I return to the point that this is all a bit Alice in Wonderland. (Or is it Looking Glass?) Things mean precisely what one wishes them to mean.

Craft beer is meaningless, so my stab at a definition is as good as the next man's.

On your second point, craft is indeed arsey. Maybe not as arsey as artisanal, but yiu get my drift.

Tandleman said...

PS. This post was, I thought, uncontroversial.

Curmudgeon said...

"I define craft beer in the UK as non cask artisanal beer, both natively brewed and imported."

I would say in the UK context that is how it is used. Nobody refers to specific cask beers as "craft".

Begs the question of how you define "artisanal", of course ;-)

On the broader issue, inevitably the general beer market will tend to move in line with the overall economy. "Quality beer", which is something that tends to be bought by less recession-prone customers, and also currently has a wave of enthusiasm behind it, won't be affected to anything like the same extent. But there isn't really a direct switch from one to the other.

Tyson said...

I return to the point that this is all a bit Alice in Wonderland. (Or is it Looking Glass?)

Hmmm. It may be controversial, but I'd say Through the Looking Glass

StringersBeer said...

Doesn't spend on these "low-cost" indulgences (low-cost as in less than essentials like rent, fuel, etc) typically hold up well in recessions? Little treats to offset the pain?

Chunk said...
This comment has been removed by the author.
Mark said...

How can you assert so confidently that "Craft Beer is meaningless" when even in this very thread there is disagreement on what the term even means.

Your description of it being limited to non-cask is something I've not encountered before.

Mark comes under fire a lot for being happy-clappy, evangelistic and all the rest of it ... better that than writing in such a hostile way all the time. I find myself reading your blog less and less because I just don't enjoy it. How about some humility when sharing your opinion?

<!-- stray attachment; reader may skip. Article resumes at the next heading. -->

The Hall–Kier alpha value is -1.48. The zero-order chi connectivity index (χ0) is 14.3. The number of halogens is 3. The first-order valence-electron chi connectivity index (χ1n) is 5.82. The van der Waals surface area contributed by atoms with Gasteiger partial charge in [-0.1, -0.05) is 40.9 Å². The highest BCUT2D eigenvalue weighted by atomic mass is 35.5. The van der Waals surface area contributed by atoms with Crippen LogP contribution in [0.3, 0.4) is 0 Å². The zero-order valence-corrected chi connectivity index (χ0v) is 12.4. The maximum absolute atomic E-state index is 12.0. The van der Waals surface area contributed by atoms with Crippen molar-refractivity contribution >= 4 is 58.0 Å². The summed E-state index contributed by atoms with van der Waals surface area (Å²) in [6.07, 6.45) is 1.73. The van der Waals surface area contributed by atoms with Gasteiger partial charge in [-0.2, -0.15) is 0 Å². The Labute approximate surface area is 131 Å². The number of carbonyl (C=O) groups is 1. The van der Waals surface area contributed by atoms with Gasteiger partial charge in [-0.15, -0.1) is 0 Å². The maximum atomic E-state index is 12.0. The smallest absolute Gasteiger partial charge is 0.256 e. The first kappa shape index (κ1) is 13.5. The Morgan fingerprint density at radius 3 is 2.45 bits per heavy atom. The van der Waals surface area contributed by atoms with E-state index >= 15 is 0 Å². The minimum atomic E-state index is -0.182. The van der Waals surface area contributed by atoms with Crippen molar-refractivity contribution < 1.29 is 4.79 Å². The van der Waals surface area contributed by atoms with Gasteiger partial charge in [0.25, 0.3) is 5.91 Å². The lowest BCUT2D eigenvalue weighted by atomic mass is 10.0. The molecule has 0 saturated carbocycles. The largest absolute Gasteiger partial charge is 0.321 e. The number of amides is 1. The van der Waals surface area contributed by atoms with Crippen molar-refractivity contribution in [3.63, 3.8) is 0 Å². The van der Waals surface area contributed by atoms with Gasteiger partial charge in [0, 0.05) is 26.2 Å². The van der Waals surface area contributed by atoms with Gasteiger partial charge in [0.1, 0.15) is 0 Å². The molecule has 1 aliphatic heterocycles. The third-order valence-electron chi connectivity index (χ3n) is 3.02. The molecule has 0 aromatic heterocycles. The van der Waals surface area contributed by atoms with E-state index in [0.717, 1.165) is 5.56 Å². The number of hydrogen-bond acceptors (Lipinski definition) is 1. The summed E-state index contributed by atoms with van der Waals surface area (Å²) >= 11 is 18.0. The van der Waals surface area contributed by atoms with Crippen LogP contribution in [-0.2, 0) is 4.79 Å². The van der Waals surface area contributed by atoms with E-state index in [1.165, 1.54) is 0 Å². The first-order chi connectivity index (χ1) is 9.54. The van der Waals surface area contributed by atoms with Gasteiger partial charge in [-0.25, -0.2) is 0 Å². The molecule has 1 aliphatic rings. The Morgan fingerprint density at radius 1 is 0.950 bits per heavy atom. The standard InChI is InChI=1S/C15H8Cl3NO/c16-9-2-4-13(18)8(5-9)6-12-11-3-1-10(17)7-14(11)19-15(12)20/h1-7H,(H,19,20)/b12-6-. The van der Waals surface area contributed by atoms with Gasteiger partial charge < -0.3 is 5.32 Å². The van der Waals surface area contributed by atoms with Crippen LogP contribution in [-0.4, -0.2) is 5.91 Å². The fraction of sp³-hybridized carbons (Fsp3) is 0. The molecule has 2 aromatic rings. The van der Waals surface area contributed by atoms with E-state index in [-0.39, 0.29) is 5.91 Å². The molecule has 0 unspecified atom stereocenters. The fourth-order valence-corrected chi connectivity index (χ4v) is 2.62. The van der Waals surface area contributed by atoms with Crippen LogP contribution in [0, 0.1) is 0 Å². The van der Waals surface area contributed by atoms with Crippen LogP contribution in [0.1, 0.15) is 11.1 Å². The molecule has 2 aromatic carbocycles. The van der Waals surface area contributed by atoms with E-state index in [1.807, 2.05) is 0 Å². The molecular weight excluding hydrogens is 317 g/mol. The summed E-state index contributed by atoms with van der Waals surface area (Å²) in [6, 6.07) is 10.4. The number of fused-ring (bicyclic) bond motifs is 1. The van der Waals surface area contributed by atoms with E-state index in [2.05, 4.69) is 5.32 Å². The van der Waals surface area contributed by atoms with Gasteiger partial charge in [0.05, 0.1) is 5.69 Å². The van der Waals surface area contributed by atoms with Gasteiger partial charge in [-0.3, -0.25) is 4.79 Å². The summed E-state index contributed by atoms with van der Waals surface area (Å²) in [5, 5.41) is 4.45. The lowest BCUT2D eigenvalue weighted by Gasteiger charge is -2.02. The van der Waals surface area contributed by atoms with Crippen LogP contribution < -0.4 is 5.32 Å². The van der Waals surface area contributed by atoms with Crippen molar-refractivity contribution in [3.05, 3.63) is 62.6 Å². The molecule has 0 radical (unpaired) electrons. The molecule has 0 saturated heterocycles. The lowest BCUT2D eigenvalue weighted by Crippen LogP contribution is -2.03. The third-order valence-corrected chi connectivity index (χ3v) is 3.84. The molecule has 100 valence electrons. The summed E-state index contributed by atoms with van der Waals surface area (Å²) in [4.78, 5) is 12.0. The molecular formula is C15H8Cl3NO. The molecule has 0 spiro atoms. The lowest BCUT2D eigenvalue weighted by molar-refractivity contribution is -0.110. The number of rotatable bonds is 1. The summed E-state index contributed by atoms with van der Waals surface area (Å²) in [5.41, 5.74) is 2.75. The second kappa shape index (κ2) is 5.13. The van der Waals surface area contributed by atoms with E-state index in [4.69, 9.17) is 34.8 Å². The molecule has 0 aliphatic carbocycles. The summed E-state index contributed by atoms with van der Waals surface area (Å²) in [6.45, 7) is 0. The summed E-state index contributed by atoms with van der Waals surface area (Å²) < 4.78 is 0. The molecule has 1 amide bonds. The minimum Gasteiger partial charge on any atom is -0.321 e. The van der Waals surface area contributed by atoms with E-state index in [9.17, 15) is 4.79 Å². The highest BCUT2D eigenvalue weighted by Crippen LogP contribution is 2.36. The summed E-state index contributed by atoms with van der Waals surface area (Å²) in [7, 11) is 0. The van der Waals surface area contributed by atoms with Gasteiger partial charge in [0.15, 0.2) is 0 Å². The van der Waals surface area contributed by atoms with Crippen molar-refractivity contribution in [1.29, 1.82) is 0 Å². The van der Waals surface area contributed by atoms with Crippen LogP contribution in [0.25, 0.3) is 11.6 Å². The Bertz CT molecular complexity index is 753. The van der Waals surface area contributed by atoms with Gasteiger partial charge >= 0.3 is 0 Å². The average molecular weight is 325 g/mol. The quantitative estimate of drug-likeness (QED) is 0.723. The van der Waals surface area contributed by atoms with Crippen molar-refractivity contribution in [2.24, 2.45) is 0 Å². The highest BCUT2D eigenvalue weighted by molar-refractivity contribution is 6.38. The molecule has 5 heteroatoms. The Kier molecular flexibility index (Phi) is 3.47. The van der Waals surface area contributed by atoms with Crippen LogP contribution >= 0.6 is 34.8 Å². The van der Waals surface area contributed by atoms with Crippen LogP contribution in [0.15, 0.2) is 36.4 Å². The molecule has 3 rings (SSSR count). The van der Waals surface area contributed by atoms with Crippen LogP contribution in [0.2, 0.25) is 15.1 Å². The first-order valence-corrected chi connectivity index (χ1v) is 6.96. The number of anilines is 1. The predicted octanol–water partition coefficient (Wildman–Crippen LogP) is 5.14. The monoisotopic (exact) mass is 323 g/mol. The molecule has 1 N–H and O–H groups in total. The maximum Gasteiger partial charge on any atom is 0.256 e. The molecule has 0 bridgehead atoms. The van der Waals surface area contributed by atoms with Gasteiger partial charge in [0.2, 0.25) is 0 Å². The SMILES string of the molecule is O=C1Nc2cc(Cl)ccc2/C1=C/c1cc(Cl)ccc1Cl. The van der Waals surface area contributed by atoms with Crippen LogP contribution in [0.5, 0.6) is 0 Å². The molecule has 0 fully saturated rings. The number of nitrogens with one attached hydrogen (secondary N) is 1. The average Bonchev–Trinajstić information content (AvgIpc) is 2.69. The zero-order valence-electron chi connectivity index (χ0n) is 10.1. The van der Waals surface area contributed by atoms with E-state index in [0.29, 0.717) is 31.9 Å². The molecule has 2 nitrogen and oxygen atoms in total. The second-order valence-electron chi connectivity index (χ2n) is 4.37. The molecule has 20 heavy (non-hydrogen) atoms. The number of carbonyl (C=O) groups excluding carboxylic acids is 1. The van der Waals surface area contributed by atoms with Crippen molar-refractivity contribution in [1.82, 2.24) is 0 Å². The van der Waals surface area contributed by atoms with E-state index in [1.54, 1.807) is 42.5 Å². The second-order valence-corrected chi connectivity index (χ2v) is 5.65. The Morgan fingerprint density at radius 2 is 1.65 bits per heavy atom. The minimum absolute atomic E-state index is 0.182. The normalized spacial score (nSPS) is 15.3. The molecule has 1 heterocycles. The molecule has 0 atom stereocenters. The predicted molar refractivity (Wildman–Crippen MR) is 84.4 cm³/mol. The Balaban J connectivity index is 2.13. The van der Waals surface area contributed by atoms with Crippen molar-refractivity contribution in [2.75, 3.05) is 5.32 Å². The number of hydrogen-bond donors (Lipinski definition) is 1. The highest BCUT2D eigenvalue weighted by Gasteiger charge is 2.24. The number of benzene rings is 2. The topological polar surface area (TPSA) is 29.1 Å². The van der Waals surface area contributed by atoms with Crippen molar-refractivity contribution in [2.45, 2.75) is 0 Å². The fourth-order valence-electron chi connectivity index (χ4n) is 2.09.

Mark.
BeerBirraBier.

Tandleman said...

"How can you assert so confidently that "Craft Beer is meaningless" when even in this very thread there is disagreement on what the term even means."

Because "even in this very thread there is disagreement on what the term even means." would be a good enough reason I'd say. If you'd like some more, look at previous arguments on this subject, or the one raging on Ratebeer right now, where many are saying that in a British context it is meaningless. That's the problem with trying to copy the US. Then you have to make it fit, rather than it fitting.

It isn't the first time that you have had a pop at me. Fine. It goes with the territory as far as I'm concerned, with having an opinion on things. Read what I said when I started this blog. Forthright opinion. At least I have something to say and say it. Don't want to read it? Don't. Plenty of others do.

Nor do I think you need to defend Mark. I doubt if he'll thank you for it. I certainly wouldn't. It comes across as creepy. I might well disagree with Mark on some things, (and what I wrote was specific to what he wrote) but he is a good lad that takes the rough with the smooth. He'll encounter much worse as he goes along. We all do.

But you must suit yourself.

Mark said...

I'm not really trying to have a pop at you, apologies for it coming over like that. Personally I just think your blog suffers through the way that you're sometimes so antagonistic. I think it's good to have an opinion, I just don't personally think the best way to share that opinion is by militantly asserting it as fact.

Lightening the mood a bit, I was just reading your latest post on sparklers and again in that post you assert that cask ale served without a sparkler is worse than with a sparkler. The difference being that in that post the cheeky, jokeyness is clear and it comes over in a completely different way. Perhaps a limitation of blogging is that your can't put accross the same message as easily as in person. Which is another relevant point because the times I've had a beer with you in person I've always come away thinking you're a top bloke - maybe that's part of the reason that I find your more extreme web personality less fun to engage with?

My reference to Mark wasn't an attempt to defend him at all. I was purely trying to illustrate the difference in approach between someone like him (or Mark Real Ale Reviews or Andy Mogg or Leigh Good stuff etc etc) and yourself. I would much rather read happy-clappy than negative etc. I picked Mark in my first comment because he's posted most in this thread.

Consider my comment as feedback from somebody that's been reading your blog for a while now and choose to do with it what you think is best. On reflection, I could've delivered that feedback in a much better way. Again, apologies for that.